What are our core competencies?
In order to develop the right strategy for achieving your end goal you need to understand what your nonprofit is best at so that you play to your strengths. If you excel at running a pre-K reading program, a strategy that includes a new math program might not be a good fit. Included in this question is the follow up: Are we doing things that someone else does better? If so, let them. Focus on what you do best.
What is our strategy for getting to our end goal?
There are many ways to get from point A (where you are now) to point B (your end goal). The trick is figuring out what the right strategy is given your core competencies and the external environment in which you work. Because you cannot get to point B by doing something you are not good at, or something someone else does better, or something that will not solve the problem. So you need to figure out the right way forward.
What is the most sustainable model to get there?
This is a piece that is sorely lacking in much of the nonprofit sector. Once you have figured out what you want to accomplish, you must figure out how you can structure your resources (money, staff, volunteers, board, advocates, assets) in a way that puts them to their highest and best use and actually ends up accomplishing your end goal.
What people and networks do we need with us?
To accomplish anything you need momentum. So you must be strategic about determining what people, organizations, and networks you need in order to execute effectively. You need to assemble the right board, advisors, partners, alliances, advocates, decision makers, and supporters. In order to reach your end goal, you must marshal a whole army of people and organizations with specific, key assets. But you will not build that army without first figuring out what it should look like.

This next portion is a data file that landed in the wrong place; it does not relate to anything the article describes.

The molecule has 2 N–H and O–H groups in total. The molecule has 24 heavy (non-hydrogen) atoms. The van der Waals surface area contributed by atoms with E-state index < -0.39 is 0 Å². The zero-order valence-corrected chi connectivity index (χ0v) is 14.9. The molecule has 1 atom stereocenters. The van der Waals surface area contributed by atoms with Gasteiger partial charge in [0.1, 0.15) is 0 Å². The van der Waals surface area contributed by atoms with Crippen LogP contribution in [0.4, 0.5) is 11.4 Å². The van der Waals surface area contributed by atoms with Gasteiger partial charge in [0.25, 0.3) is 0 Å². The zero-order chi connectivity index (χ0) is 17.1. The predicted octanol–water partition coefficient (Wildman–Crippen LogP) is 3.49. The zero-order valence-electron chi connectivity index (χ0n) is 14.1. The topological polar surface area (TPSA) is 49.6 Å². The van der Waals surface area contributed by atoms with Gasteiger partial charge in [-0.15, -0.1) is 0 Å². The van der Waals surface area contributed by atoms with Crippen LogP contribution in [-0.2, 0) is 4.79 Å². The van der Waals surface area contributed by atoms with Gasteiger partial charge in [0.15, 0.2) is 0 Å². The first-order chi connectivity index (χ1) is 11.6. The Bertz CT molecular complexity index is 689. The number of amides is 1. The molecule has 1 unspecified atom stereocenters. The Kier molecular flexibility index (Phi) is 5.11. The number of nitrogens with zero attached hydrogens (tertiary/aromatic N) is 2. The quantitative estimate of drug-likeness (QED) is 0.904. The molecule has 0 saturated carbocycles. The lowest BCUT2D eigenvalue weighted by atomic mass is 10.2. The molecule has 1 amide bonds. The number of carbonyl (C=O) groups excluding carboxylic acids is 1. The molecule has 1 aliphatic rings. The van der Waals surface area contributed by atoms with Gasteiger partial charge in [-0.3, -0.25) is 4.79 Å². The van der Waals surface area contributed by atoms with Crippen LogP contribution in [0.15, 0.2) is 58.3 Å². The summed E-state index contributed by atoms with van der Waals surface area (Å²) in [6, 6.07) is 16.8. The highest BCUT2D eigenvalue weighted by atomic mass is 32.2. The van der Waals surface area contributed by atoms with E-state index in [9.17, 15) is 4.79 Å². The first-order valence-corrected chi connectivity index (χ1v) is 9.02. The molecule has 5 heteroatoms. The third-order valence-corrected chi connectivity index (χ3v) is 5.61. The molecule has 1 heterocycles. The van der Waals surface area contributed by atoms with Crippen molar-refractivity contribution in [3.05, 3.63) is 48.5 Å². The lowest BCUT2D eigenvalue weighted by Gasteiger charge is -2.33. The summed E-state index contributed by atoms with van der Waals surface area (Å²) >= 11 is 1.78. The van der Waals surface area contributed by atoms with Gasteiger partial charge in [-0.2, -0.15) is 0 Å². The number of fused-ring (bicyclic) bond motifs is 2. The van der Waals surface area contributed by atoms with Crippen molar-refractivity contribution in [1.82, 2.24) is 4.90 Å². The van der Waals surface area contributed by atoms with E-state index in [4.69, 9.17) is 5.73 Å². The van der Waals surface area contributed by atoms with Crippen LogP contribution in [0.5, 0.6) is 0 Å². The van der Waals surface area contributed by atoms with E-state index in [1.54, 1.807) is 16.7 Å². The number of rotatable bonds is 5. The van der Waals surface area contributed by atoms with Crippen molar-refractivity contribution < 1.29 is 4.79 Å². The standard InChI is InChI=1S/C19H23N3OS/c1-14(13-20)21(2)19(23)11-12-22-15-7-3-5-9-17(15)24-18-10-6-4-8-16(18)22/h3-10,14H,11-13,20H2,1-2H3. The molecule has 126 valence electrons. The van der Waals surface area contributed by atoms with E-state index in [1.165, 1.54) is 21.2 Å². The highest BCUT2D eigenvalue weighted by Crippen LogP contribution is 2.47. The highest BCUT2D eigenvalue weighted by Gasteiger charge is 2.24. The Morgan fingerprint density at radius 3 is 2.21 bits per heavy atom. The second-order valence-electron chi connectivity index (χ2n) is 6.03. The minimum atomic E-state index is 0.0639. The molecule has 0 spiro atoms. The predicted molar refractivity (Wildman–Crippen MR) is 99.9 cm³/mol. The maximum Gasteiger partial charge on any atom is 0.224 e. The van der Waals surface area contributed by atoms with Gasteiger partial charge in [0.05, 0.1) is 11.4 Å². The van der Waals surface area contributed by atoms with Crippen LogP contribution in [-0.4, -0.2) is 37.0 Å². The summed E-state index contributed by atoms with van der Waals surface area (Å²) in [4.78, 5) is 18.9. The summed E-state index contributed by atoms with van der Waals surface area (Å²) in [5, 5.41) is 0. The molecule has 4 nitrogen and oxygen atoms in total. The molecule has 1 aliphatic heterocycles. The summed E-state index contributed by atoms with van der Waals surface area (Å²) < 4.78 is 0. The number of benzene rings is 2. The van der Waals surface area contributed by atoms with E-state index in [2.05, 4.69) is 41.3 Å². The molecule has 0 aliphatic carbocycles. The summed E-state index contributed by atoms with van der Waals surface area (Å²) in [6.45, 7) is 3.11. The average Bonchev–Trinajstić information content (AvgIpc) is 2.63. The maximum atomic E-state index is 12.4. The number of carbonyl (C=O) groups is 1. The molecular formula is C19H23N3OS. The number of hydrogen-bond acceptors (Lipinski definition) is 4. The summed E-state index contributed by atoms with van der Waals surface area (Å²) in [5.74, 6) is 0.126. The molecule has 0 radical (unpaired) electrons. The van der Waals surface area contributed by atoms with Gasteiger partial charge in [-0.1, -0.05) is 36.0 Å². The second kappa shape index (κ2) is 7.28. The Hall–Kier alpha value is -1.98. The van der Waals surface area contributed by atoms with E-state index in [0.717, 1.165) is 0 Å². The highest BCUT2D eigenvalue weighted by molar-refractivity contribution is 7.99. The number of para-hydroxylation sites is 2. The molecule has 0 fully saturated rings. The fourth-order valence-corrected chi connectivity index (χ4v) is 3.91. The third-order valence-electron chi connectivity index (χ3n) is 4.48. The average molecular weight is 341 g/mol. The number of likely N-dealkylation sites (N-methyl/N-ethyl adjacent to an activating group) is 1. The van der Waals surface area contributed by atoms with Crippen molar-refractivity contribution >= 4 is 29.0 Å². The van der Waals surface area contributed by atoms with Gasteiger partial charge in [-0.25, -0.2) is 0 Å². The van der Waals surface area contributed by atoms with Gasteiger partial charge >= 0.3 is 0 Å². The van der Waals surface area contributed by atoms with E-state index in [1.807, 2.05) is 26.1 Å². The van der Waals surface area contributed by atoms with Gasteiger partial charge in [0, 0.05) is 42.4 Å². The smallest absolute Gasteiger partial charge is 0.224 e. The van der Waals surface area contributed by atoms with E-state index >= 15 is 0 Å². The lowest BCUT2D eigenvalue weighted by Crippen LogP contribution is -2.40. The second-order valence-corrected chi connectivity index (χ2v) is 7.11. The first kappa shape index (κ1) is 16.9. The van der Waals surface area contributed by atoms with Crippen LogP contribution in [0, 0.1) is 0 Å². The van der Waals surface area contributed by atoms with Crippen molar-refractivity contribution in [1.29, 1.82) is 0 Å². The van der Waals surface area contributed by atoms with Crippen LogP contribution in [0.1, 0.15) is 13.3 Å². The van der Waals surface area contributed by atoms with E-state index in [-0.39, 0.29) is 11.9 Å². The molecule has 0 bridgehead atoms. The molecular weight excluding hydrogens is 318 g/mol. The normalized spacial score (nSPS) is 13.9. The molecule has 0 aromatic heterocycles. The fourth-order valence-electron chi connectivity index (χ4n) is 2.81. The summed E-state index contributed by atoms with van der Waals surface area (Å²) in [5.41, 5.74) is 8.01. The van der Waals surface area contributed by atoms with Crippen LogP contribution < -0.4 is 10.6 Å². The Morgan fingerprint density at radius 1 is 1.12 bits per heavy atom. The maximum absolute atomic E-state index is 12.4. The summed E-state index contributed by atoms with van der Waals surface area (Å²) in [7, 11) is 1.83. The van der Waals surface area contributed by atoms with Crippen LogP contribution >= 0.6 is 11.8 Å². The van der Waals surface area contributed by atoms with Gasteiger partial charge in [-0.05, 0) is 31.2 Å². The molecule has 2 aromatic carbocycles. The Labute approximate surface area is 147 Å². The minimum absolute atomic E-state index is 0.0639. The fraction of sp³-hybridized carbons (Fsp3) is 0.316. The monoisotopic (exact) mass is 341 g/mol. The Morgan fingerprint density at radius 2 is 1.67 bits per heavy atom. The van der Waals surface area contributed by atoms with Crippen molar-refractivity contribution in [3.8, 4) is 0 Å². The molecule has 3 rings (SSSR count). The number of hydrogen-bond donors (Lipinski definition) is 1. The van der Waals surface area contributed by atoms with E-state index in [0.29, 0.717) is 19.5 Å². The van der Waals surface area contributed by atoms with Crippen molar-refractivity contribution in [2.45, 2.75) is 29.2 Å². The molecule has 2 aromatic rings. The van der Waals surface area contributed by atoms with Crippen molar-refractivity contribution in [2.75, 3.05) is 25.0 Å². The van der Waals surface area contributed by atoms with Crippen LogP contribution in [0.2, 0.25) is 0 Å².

These are not easy questions, and finding the right answers is even harder. Often it is challenging enough to get a diverse group of people (board, staff, funders) to agree on a common end goal, let alone to agree on all the steps and structures necessary to get there.
But that is true leadership.
The reinvented leader does not separate big picture strategy from the day-to-day work of the nonprofit sector. Every effort, every resource, every staff member is engaged in the larger strategy. And it becomes part of the everyday culture of the organization, not just the purview of the few at the top, or an exercise conducted a few times per year.
Because the reinvented nonprofit leader understands that real social change is only a pipe dream if it is not connected to smart strategy.
Chapter 5: Use Money as a Tool